Locker-Lampson's forces battled alongside the Russians right through the winter, winning successes in Romania near the Danube against combined German and Bulgarian troops. While the Rolls-Royces may have been intended for more genteel pursuits, they were developing a reputation for durability and toughness.

Nine armoured Rolls-Royces would make their way from the rainy climes of England and Europe to the harsh dusty dryness of Middle East and Northern Africa. There they would be commanded by T.E. Lawrence - Lawrence of Arabia - who would later say, "a Rolls-Royce is more precious in the desert than rubies." During his guerilla battle with troops of the Turkish Ottoman empire, Lawrence's Rolls-Royces would be the terror of the sands, racing across the plains at breakneck speeds to hit the enemy where they were least expected.

Also in the desert, the Duke of Westminster, Major Hugh Richard Arthur, led a particularly brilliant rescue mission with his small force of armoured Rolls-Royces, travelling at high speed through hostile desert to free the captive crews of two torpedoed British ships. They also decimated the enemy camp, destroying munitions and taking many prisoners, and the rescue was carried off without a single casualty.

The armoured Rolls-Royce would be a fixture of desert warfare for years, but it was back in the mossy green of Ireland that it would next find work. During the Irish Civil war, 13 Rolls-Royce armoured cars were provided to the Irish Free State, and during a year of bloody battle, they clashed with Republican forces who had also armed themselves with makeshift armoured Rolls-Royces. One surviving Rolls-Royce, named for a mountain in Tipperary, was present at the ambush of charismatic army leader Michael Collins.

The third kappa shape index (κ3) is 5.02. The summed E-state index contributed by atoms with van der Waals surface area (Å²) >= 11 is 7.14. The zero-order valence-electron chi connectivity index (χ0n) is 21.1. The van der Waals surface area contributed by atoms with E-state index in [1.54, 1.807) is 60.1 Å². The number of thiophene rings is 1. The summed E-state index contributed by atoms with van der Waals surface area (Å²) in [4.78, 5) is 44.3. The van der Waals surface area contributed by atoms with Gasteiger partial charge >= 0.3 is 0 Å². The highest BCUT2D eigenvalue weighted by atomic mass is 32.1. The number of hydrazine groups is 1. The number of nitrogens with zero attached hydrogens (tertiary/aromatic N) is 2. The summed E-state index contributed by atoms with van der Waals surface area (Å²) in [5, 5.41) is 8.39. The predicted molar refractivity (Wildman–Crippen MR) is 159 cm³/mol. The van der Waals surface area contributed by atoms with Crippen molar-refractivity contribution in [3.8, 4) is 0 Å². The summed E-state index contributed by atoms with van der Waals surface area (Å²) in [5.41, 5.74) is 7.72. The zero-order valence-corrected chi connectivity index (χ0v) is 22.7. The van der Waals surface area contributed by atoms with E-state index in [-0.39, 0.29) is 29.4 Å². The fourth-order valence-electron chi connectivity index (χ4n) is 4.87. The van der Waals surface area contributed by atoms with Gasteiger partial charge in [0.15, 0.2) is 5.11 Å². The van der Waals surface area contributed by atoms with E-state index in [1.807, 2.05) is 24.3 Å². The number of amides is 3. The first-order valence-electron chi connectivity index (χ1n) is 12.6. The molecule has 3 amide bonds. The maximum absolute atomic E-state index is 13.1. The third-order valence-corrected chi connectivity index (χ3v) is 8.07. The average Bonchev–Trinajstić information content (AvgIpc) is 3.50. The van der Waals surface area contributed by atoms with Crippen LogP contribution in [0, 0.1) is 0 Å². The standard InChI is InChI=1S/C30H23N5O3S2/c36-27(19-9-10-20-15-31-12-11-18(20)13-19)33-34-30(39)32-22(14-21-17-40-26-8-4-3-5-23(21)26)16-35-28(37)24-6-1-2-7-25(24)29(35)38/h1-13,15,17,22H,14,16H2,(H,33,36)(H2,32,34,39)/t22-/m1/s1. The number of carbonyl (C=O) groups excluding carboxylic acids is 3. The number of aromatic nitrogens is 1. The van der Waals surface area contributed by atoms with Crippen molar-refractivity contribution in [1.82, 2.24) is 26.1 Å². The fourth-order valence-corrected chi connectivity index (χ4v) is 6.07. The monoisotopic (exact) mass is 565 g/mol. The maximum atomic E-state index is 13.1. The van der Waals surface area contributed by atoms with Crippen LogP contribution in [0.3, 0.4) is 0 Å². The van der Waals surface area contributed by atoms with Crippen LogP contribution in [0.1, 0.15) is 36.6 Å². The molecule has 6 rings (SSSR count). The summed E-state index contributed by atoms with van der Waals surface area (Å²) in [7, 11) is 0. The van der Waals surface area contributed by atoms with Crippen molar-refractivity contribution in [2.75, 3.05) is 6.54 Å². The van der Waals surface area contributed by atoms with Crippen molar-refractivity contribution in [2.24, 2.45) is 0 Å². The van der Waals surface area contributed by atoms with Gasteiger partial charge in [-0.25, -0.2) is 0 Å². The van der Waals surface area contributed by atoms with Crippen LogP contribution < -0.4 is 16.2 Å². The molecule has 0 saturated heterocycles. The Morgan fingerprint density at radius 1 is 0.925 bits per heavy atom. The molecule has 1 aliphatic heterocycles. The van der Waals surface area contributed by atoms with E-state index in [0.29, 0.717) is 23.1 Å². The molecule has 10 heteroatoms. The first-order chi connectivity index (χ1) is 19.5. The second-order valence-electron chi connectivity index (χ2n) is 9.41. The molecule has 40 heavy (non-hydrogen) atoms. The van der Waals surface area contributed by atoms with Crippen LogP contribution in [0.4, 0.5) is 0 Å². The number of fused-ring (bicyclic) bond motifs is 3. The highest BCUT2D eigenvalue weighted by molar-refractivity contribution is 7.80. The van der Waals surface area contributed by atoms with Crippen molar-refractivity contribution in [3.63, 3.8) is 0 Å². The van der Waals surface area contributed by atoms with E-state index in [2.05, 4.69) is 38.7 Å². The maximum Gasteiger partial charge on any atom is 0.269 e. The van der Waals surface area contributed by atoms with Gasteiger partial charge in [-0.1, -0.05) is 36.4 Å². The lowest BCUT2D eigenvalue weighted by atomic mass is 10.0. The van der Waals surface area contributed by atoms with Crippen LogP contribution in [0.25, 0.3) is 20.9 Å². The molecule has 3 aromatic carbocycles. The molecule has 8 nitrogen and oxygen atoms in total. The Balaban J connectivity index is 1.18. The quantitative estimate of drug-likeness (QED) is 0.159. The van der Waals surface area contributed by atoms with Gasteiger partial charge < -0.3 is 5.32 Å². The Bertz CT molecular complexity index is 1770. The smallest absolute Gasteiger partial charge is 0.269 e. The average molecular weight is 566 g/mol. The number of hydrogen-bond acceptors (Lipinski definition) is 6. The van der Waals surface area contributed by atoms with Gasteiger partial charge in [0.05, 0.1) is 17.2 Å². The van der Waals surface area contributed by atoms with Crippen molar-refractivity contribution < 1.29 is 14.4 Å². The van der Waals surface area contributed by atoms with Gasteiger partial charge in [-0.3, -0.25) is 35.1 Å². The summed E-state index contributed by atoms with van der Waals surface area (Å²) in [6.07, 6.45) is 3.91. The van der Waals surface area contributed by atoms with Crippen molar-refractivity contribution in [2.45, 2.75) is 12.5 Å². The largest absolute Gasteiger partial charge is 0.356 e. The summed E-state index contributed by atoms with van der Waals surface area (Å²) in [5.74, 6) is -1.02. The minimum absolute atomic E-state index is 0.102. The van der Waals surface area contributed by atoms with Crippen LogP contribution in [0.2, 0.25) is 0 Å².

Various improvements were made in the following years, including the fitting of burlier Fordson chassis and double rear axles, but the armoured Rolls-Royce remained largely the same. They were used in Burma and Egypt, did patrol duty in India, and were even briefly present in Shanghai during the 1927 clash between nationalist and communist forces.

During the Second World War, armoured Rolls-Royces did invasion patrol duty along the coastline of England, and as nervous Britons prepared for what they assumed would be a terrible invading force, perhaps this ironclad symbol of past victory provided some reassurance. By 1944, most of the British Army versions were retired, though a few armoured Rolls-Royces still did patrol work in Ireland, India and Egypt into the 1950s.

All through its redoubtable history, the armoured Rolls was associated with bravery, decisive action, toughness, and gallant actions of a sort that would not be out of place in the court of King Arthur. More than the dreadnoughts, it was the last great war machine of the contracting British Empire, a worthy steed for the last few knights of the roundtable.

Brendan McAleer is a freelance writer and automotive enthusiast. If you have a suggestion for a column, or would be interested in having your car club featured, please contact him at mcaleeronwheels@gmail.com. Follow Brendan on Twitter: @brendan_mcaleer.